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  4. 2003
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'First Things First' When Purchasing Stocker Calves this Fall

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In economic terms, margin is defined as "the minimum return, below which activities are not profitable enough to be continued." More times than not, when I hear the term "stocker," the word "margin" is looming closely. This is not to imply that other segments of the beef industry are not concerned with margin, because they are or they should be. However, what this does imply is that to achieve long-term success, stocker operators not only have to monitor expenditures but also project return (i.e., determine their BREAKEVEN) prior to purchases being made in order to determine if a venture is warranted.

Contrary to what you might be thinking, this article is not about breakeven analyses. However, I did want to stress the importance of calculating a breakeven because this practice is far too often overlooked. What this article does pertain to is a very important component of assessing margin, especially for stocker cattle producers.

Beginning in fall 2001, the Noble Research Institute began a two-year study to determine the economic and performance differences between purchasing cattle through auction barns and "backgrounding" them prior to turnout and purchasing "preconditioned" cattle that are ready for turnout, requiring minimal inputs on the stocker operator's behalf. In each of the two years, about 85 head were purchased from both sources and delivered to the Red River Research and Demonstration Farm near Burneyville, Okla.

Cattle purchased at area auction barns (backgrounded) were bought about 35 days prior to estimated turnout and given initial vaccinations and boosters, as well as fed four pounds of a pelleted feed (20 percent crude protein; 80 percent total digestible nutrients) and given access to rye hay at all times during the backgrounding period.

Preconditioned cattle were purchased at OKC West (El Reno, Okla.) as a part of the Oklahoma Quality Beef Network (OQBN) program in early November and received a high-quality health and nutrition program in accordance with OQBN guidelines prior to being sold. Overall purchase cost was considerably higher in both years for the preconditioned cattle (Figure 1) due to pay weight and purchase price being heavier and higher, respectively. Specifically, in years 1 and 2 pay weights (per head) were 28 and 47 pounds heavier and purchase price ($/cwt) was $18 and $10 higher. This additional purchase cost is not surprising and a premium is justified (and necessary) for preconditioned calves due to the overall benefits (performance and health) associated with purchasing a preconditioned calf compared to naïve, sometimes highrisk cattle. But what does this mean to producers who purchase through auction barns and are willing to implement the extras needed to optimize health prior to turnout?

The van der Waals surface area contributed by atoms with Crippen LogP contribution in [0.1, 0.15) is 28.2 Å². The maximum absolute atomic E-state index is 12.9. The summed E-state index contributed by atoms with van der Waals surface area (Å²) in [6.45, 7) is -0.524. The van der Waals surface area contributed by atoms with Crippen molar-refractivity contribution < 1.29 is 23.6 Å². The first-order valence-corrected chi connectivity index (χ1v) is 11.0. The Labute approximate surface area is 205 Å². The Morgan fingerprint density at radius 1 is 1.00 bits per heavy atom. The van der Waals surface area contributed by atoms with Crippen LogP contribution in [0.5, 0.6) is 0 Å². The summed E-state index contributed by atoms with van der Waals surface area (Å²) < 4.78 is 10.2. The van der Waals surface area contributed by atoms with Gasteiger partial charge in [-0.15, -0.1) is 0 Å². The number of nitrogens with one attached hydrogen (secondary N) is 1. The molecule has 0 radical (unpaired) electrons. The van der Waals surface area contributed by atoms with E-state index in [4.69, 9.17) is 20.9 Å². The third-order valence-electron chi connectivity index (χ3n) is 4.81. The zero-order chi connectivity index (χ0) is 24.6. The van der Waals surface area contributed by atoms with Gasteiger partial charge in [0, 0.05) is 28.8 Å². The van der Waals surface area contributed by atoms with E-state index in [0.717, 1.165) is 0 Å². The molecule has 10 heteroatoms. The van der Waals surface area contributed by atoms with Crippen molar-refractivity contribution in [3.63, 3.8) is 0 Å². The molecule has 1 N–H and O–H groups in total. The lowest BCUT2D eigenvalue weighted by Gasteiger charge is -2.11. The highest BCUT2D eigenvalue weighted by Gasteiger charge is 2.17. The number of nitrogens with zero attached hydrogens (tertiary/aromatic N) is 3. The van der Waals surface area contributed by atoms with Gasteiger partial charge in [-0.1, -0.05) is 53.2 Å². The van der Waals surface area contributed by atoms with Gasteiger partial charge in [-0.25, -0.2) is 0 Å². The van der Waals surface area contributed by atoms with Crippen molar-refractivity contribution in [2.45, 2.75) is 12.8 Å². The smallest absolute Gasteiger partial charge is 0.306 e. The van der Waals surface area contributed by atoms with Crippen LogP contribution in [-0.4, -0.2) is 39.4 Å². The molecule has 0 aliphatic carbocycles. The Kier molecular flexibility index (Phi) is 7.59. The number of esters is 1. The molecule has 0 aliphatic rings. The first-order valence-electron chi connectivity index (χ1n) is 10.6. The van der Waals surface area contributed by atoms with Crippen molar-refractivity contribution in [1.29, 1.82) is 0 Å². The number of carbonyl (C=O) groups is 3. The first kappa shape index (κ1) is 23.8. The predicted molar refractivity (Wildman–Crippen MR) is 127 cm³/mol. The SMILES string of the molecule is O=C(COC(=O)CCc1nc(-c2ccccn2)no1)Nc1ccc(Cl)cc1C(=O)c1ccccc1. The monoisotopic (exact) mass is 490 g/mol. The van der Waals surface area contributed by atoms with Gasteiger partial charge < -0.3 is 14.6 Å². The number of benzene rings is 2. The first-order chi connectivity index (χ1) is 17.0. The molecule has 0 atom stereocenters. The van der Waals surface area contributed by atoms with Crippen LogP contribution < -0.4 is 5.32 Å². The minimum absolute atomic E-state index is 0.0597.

In both years, processing costs associated with the 35-day backgrounding period for the cattle purchased from area auction barns were similar. These costs included identification, preventative health, feed, labor and interest on input expenditures and cattle for the 35-day receiving period.

Factors not remaining constant across years were morbidity and mortality. Morbidity was higher in year 1 (25 percent vs. 16 percent, respectively) however the number of cattle that were pulled and treated twice (2 percent) remained constant, therefore treatment costs in year 1 were about $6.00/treated calf higher than in year 2. Mortality rate in year 1 (1 percent) was in line with what we expected, while in year 2, believe it or not, mortality rate was held to 0%.

An overview of the costs incurred during both years is presented in Figure 2. Morbidity (20 percent) and mortality (1 percent) costs were essentially averaged across years for comparison purposes. As stated previously, purchase costs for preconditioned cattle exceeded those of cattle bought from auction barns by about $100/head. However, the auction barn calves required approximately $50/head prior to turnout in backgrounding expenditures. Therefore, from a cost standpoint, based upon our experiences over the last two years, the net effect is about $50/head in favor of purchasing auction barn cattle and backgrounding them prior to turnout.

Based upon these results, some of you may feel that it is worth it to do it yourself, while some of you may be saying, "Why do I want to mess with all that for $50/head?" In reality, only you can answer the question of which one is right for you based upon your infrastructure, management ability and time.

Furthermore, it is important to note that these results should not be interpreted as one program being better than the other. Our experiences indicate that cattle in both programs performed very well. In fact, there were no significant performance or health differences during the grazing period in either year. These results are intended to help stocker producers make purchasing decisions and calculate breakevens. The beef industry has known for a long time the worth of a healthy calf. Our experiences indicate that there is more than one way to reach this endpoint based upon the goals and objectives of an individual. The decision is yours.